Gerome was one of the famous Academic painters in nineteenth century France. He painted slave markets, ancient and modern, more than a few times, but this is the only one that, by its unusual choices, captures something insightful and morally inquisitive. This painting is an education on the meaning of love of beauty, psychologically, artistically, and politically.

Let’s start thinking through the painting with what’s obvious. The title tells us, this is a Roman slave market. There are two slaves on a platform, whom the slave trader is trying to sell to the crowd. In all, some two dozen people make up the scene. This is utterly ordinary for Rome, just as it would have been shocking in turn of the century France, or nowadays. The painter’s choices, his use of perspective and detail, try to put together what’s shocking and what’s ordinary to educate us about important things for human beings.

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Day One of September Group Writing posts. I’m Publius Horatius Cocles and today’s topic is bridge defense. It may not be a problem where you live, but a long time ago in Rome the city was all on one side of the Tiber River. This was part of our defense. When Clusium, a neighboring city, […]

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The Omens of St. Francis of Assisi for Our Times More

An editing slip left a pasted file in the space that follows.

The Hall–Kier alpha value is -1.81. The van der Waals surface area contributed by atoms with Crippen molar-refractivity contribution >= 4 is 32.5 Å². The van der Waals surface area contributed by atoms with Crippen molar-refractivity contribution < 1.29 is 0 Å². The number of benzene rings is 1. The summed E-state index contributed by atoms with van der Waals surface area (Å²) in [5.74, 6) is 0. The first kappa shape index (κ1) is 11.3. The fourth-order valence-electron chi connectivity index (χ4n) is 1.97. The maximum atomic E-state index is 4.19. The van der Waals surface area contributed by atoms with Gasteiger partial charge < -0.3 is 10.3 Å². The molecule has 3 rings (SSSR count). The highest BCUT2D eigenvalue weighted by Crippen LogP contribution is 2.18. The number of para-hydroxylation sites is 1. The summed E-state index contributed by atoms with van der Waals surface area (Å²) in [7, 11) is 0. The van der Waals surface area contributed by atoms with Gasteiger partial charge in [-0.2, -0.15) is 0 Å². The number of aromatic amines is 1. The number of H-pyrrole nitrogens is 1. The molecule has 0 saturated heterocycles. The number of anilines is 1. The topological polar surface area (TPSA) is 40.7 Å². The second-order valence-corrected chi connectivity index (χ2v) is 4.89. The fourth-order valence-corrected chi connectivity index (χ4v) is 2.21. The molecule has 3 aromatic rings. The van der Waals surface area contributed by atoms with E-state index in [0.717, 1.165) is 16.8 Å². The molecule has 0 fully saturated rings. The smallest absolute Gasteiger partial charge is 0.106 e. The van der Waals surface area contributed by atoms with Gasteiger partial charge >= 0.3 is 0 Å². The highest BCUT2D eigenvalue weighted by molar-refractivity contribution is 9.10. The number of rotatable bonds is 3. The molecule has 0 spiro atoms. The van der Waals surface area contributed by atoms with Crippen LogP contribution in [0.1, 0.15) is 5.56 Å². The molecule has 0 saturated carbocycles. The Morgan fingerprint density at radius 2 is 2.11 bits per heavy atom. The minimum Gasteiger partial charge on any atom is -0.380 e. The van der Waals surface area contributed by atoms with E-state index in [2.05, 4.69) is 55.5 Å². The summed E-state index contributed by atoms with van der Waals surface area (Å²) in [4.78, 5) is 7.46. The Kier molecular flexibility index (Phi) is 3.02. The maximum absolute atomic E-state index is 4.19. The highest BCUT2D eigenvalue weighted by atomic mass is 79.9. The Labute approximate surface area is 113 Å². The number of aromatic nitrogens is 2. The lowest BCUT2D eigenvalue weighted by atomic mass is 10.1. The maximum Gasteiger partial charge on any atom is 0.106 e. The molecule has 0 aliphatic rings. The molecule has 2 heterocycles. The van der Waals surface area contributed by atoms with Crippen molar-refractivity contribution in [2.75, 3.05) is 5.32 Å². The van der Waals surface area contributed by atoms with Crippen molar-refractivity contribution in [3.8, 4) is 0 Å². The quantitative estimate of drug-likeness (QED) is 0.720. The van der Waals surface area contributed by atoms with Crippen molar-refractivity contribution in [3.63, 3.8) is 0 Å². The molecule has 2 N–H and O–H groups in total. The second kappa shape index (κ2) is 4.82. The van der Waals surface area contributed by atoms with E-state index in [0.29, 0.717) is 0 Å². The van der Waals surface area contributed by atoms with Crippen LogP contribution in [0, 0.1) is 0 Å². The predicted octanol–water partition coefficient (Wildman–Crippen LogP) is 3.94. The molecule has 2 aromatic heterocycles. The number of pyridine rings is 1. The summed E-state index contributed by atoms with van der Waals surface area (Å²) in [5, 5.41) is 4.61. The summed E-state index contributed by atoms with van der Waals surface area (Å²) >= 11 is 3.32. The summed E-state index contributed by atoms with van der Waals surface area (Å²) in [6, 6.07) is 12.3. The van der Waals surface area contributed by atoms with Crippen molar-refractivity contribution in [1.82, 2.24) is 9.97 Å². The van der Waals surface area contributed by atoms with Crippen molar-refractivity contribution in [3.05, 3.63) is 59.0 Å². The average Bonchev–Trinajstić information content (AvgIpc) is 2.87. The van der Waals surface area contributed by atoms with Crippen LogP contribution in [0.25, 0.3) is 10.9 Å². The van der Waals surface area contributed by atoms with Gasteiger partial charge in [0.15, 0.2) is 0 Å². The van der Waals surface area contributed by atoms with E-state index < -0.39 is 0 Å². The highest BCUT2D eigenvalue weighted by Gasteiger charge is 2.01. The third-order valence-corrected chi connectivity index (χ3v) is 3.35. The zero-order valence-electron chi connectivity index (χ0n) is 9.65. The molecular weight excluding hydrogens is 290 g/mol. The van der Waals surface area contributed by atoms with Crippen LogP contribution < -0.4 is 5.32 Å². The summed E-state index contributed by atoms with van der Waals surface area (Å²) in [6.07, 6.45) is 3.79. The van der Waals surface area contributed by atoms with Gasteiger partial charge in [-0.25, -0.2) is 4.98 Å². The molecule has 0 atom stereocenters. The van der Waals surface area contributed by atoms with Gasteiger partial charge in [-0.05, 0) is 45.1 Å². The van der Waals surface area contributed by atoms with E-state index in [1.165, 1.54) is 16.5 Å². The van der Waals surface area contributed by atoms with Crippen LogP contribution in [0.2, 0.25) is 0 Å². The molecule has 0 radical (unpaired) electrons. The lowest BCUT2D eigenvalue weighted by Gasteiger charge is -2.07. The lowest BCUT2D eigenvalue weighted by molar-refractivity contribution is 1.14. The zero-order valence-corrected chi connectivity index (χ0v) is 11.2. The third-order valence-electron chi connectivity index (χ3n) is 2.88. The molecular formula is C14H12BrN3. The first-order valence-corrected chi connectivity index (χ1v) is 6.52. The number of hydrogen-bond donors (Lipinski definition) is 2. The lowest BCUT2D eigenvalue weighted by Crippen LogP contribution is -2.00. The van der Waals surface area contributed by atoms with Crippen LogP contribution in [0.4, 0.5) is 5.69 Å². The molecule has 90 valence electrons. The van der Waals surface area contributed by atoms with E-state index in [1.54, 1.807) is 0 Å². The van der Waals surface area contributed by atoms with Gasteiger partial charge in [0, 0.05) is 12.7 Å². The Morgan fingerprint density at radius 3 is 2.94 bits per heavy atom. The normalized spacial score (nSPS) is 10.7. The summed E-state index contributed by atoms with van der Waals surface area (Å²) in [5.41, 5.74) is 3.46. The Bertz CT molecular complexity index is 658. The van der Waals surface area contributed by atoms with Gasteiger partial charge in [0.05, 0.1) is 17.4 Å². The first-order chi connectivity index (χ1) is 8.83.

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Contributor Post Created with Sketch. Member Post

 

I know you expect me to complain about replacing foreign policy with drone video games bombing real people. I figure, if Mr. Obama is ok with it, that’s just what America is… Now, on to more serious things. Along with an inability to hold empire, America is exhibiting a not unrelated inability to organize a […]

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The Dark Ages in the West Concurrent with the conquest of the Visigoths, the West entered the Dark Ages. The great monuments were rubble. The unifying benefit of Roman law no longer existed. The only remaining universal institution was the Church. The Church did not have the legions to protect it. It operated in a […]

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Do you know how, after going to a funeral, life seems that much sweeter? We often step away and resume our daily lives with renewed vigor and a focus on what really matters. In the back of our minds, we are often thinking about our own funerals, and what we will leave behind when we […]

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(Still digesting the History of Rome Podcast…) I was struck by the unusual uniformity of Bad Roman Emperors. I guess I assumed there would be more variety. Perhaps villains in comic books and James Bond thrillers have given me unrealistic expectations on unique depravity, but THORP delivered a vision of the bad emperors wherein they […]

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Thanks to the Daily Shot recommendation, I’ve been listening to the History of Rome Podcast (originally aired 2007 to 2012). I enjoy it a great deal, but I have a question for folks who have listened to it before. Recently I heard the “Hundredth Episode” (which is numerically episode 90). This episode is a special […]

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Image courtesy of member EJHill  More

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I wish the Republican party or conservative movement would lop off the whole IQ bit. Yes I mean the Charles Murray, John Derbyshire, Fred, Steve Sailer, Mencious Moldbug wing that promotes race and politics by IQ testing. Reading the IQ essays of the aforementioned makes me feel I’m back in the 19th century deducing personality traits or aptitude […]